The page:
In order to work as a courier in the UK, you will need a form of courier insurance. This might take the form of a full-time courier policy, which usually includes your social, domestic & pleasure (SD&P) coverage within it, so you’re covered whether you’re on the road for work or otherwise. Alternatively, you can get a ‘top-up’/’pay-as-you-go’ hire and reward policy (in addition to your SD&P insurance from another provider), where you pay hourly/daily when you require coverage and ‘clock off’ of your coverage at the end of your shift, ending the cost.
Both have their benefits – a full-time policy offers you the assurance that you’re covered any time you’re on the road, and it can be useful to have your SD&P and courier coverage from a single provider, easing your claims process as you’ll only ever have to go to one provider in the event of an incident.
Top-up hire and reward can be a very cost-effective option for anyone who only sees courier work as a short-term employment solution or who only works a few hours every week, allowing you to only pay for what you need and avoiding a monthly/annual commitment on your coverage. However, there are a huge number of questions on the legality of top-up insurance, and many insurers in the UK don’t consider top-up coverage as valid, meaning they could be within their rights to void your coverage if they discover you’ve been working as a courier.
This can leave you in a tricky spot if an accident does happen and their insurer voids your coverage and refuses to insure you, potentially leaving you with a hefty bill for any damages caused. Remember also that being on the road without a valid insurance policy is illegal in the UK, and being caught can lead to huge fines, points on your license and even disqualification from driving altogether.
Hire and reward courier insurance
Hire and reward is the term used to describe the part of your vehicle insurance policy that covers you to use your vehicle in return for payment. It can come in two forms, as part of a ‘full-time’ courier insurance policy or as a ‘part-time’ pay-as-you-go cover.
There is some confusion online as to what exactly hire and reward is, as courier insurance companies mention it as a part of their policies. In contrast, part-time providers sell it as its own unique coverage – it’s easiest just to imagine it as the bit that covers you for driving for payment, and it can be sold on its own or as part of a larger package.
A full-time policy includes both social, domestic and pleasure (SD&P) and your hire and reward cover, so you’re protected whether you’re delivering food/goods or otherwise. On the other hand, top-up hire and reward utilize a driver-friendly ‘pay-as-you-go’ payment programme, meaning you’ll only ever pay for cover when you need it.
It is important to be careful with top-up coverage; however – as mentioned above, many of the UK’s top vehicle insurers don’t consider it a valid form of cover, so could be well within their rights to void your coverage in the event of an accident.
Goods in transit and public liability
Goods in transit insurance are designed to protect anything you’re transporting in your vehicle while you’re on the move. It’ll cover things like a gardener’s tools, a construction company’s equipment or the packages a courier is moving from A to B. It’ll cover the cost of sorting out an appropriate replacement for the items that were damaged.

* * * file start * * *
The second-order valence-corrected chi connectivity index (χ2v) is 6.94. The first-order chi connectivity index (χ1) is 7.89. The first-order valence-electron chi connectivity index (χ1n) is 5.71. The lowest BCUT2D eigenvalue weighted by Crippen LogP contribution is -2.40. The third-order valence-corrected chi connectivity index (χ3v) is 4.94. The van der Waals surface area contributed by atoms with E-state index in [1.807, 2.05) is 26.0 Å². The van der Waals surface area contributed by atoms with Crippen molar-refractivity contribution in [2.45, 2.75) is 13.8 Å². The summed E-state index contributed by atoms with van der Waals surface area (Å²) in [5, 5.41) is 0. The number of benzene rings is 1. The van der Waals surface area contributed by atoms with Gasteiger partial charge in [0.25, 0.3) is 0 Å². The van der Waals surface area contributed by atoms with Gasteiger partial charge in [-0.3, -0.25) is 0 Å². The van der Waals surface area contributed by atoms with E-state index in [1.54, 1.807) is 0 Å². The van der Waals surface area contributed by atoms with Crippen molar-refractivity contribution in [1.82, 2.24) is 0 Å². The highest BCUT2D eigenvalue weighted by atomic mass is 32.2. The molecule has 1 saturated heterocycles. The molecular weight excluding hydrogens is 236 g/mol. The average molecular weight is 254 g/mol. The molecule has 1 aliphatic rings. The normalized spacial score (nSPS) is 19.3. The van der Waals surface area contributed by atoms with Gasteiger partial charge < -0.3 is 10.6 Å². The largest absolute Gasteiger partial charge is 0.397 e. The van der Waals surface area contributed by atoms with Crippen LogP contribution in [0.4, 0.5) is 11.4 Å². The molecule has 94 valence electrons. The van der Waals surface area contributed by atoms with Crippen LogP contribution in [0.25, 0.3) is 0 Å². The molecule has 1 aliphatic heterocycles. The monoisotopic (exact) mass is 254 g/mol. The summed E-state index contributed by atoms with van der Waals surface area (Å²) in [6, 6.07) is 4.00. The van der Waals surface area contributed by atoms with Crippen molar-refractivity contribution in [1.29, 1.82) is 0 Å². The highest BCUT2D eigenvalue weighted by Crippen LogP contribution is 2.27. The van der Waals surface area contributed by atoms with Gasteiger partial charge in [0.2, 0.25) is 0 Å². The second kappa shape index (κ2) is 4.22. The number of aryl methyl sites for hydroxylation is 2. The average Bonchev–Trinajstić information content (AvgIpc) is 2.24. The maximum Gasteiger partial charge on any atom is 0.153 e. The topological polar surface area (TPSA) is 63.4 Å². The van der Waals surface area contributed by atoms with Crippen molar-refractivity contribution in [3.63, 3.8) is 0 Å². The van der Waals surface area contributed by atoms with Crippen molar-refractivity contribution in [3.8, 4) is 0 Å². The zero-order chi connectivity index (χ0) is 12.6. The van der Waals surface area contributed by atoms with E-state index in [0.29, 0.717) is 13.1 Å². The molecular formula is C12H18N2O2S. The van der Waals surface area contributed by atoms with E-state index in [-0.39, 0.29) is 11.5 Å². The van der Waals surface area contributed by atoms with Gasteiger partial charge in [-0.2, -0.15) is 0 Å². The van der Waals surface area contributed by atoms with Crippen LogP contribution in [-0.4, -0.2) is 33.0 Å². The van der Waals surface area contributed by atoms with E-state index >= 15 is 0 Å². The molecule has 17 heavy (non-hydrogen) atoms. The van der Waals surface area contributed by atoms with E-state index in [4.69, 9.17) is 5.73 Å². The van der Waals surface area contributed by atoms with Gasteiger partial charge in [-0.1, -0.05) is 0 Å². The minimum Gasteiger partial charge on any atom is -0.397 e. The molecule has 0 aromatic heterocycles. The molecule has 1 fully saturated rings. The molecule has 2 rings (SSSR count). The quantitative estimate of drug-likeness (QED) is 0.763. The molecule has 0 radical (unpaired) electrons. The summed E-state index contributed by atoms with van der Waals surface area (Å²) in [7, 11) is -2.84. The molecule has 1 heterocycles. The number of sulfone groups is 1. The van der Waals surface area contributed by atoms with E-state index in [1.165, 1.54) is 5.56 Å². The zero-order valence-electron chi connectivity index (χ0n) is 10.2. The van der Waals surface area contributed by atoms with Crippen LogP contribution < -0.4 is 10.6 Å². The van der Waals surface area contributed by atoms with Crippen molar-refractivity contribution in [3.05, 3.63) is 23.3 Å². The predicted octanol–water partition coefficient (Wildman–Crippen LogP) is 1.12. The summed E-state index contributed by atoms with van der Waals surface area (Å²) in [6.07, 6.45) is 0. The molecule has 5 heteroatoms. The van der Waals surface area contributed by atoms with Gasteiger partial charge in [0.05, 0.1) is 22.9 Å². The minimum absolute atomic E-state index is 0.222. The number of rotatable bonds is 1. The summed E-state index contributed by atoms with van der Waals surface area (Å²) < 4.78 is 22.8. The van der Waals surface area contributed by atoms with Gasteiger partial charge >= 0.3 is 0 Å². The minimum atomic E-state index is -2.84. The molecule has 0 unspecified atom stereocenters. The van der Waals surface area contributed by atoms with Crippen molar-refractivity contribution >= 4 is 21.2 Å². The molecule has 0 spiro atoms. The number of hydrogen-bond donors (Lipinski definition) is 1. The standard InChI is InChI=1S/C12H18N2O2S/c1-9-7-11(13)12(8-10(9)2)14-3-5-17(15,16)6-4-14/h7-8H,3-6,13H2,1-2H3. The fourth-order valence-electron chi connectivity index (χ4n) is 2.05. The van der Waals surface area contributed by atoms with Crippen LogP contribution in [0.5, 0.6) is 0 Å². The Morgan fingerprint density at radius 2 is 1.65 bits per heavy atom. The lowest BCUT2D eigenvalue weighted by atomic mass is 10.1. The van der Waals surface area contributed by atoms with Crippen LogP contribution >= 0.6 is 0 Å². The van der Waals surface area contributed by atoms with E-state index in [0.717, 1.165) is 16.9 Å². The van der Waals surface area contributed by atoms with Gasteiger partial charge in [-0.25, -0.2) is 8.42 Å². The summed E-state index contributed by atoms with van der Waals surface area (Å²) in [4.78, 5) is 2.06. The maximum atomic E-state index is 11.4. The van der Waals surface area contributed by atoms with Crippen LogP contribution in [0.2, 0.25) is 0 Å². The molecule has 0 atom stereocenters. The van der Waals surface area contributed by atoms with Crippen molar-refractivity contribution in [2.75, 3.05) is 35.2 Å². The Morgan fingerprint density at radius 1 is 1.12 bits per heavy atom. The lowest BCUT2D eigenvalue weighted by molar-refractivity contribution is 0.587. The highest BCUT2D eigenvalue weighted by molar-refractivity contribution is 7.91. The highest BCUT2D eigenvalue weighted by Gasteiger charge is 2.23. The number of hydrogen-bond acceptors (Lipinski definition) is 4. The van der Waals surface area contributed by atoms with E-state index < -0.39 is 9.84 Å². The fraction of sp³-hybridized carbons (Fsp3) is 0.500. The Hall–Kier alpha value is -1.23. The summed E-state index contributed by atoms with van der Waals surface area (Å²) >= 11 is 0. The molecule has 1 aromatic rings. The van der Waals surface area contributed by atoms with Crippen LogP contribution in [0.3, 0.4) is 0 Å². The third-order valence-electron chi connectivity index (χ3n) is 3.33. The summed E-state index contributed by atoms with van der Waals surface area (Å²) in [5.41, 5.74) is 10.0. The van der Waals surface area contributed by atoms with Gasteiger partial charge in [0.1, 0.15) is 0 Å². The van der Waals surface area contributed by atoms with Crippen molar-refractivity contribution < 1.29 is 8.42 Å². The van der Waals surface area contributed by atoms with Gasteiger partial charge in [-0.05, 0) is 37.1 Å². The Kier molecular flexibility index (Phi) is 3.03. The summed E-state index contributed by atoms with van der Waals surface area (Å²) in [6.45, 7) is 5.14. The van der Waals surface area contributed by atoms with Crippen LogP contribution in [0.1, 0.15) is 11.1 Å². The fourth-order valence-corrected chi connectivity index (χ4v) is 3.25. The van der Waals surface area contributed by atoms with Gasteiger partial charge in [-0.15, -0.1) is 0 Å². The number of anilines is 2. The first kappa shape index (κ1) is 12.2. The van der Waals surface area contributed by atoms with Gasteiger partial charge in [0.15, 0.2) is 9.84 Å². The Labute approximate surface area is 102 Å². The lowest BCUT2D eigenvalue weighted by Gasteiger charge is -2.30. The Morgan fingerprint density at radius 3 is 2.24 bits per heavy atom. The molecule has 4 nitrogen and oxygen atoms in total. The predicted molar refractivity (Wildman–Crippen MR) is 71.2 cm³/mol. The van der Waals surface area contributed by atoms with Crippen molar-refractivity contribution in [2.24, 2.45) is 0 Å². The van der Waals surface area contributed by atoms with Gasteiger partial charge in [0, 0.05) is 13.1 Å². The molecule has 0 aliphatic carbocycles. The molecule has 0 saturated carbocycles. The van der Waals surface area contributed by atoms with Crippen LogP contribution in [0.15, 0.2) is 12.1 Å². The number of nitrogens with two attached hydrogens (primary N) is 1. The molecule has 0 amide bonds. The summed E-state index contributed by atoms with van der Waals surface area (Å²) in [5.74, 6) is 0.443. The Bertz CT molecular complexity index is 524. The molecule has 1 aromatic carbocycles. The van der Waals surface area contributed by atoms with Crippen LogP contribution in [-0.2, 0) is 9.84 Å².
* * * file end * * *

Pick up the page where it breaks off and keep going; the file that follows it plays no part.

Most courier businesses do not require you to hold a goods in transit policy, and you definitely won’t need one if you’re delivering food with the likes of Deliveroo or JustEat, so many food delivery drivers opt to go without. Businesses in the logistics industry are likely to ask you to hold a policy before bringing you on board, so if you’re going to be working with companies operating out of a warehouse or depot, then you should definitely look into it.
Public liability covers couriers for any injury or property damage they cause while working. You might trip over a pedestrian while opening your vehicle door or perhaps damage the walls of the business you’re collecting a package from while carrying it out of the premises.
Again, most courier businesses won’t require you to hold a policy before hiring you; however, it’s still worth considering. AXA reports that the average public liability settlement is around £13,500, so when things go wrong, it can be costly.
Courier breakdown cover
Breakdown coverage for couriers can help you get back on the road quickly if you’re the unfortunate victim of a breakdown. Couriers are generally considered more likely to have their vehicle breakdown (extra mileage, long hours on the road at a time, etc.) and so don’t be surprised if you’re asked to pay a little extra to cover the additional risk.
You’ll probably see couriers grouped together with the likes of taxi drivers and ice cream vans, as vehicles that spend more time than average on the road throughout the year. While coverage with the AA is over double what you’d pay for standard breakdown cover it still doesn’t need to break the bank, costing just over £150 annually.
How much is courier insurance UK?
The third-party-only (TPO) courier car insurance in the UK is likely to start around £220 monthly, with comprehensive policies around the £260 mark. Still, rates can vary tremendously from person to person. Pay-as-you-go hire and reward likely to be in the £1-£3 range (depending on your vehicle and risk profile, of course). Keep in mind that you won’t be able to choose the level of coverage if you opt for top-up cover – it’ll match the level of your existing SD&P insurance meaning if you’ve taken out a TPO policy your hire and reward will also only cover for TPO damages.